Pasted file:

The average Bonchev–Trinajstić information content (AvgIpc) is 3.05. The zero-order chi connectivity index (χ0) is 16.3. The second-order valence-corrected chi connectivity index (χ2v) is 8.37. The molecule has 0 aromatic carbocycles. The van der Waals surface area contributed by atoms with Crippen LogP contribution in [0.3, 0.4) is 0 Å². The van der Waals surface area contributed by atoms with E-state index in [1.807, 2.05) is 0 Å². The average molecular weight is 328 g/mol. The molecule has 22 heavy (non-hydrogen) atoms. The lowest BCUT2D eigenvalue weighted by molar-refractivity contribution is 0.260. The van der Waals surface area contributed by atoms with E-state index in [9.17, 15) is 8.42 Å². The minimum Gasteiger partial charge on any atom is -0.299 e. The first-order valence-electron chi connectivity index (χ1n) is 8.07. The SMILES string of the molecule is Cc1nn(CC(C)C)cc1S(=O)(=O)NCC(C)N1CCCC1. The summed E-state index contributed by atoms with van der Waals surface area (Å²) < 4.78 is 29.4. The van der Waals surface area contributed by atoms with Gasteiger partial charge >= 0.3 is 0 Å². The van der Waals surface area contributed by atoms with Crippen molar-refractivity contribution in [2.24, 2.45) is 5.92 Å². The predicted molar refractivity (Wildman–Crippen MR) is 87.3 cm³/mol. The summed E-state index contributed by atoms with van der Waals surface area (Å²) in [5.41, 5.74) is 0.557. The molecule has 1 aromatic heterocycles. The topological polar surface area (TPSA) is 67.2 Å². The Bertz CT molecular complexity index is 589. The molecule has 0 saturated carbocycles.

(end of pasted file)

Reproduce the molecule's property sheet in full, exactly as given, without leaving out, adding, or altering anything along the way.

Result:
The average Bonchev–Trinajstić information content (AvgIpc) is 3.05. The zero-order chi connectivity index (χ0) is 16.3. The second-order valence-corrected chi connectivity index (χ2v) is 8.37. The molecule has 0 aromatic carbocycles. The van der Waals surface area contributed by atoms with Crippen LogP contribution in [0.3, 0.4) is 0 Å². The van der Waals surface area contributed by atoms with E-state index in [1.807, 2.05) is 0 Å². The average molecular weight is 328 g/mol. The molecule has 22 heavy (non-hydrogen) atoms. The lowest BCUT2D eigenvalue weighted by molar-refractivity contribution is 0.260. The van der Waals surface area contributed by atoms with E-state index in [9.17, 15) is 8.42 Å². The minimum Gasteiger partial charge on any atom is -0.299 e. The first-order valence-electron chi connectivity index (χ1n) is 8.07. The SMILES string of the molecule is Cc1nn(CC(C)C)cc1S(=O)(=O)NCC(C)N1CCCC1. The summed E-state index contributed by atoms with van der Waals surface area (Å²) < 4.78 is 29.4. The van der Waals surface area contributed by atoms with Gasteiger partial charge >= 0.3 is 0 Å². The van der Waals surface area contributed by atoms with Crippen molar-refractivity contribution in [2.24, 2.45) is 5.92 Å². The predicted molar refractivity (Wildman–Crippen MR) is 87.3 cm³/mol. The summed E-state index contributed by atoms with van der Waals surface area (Å²) in [5.41, 5.74) is 0.557. The molecule has 1 aromatic heterocycles. The topological polar surface area (TPSA) is 67.2 Å². The Bertz CT molecular complexity index is 589. The molecule has 0 saturated carbocycles.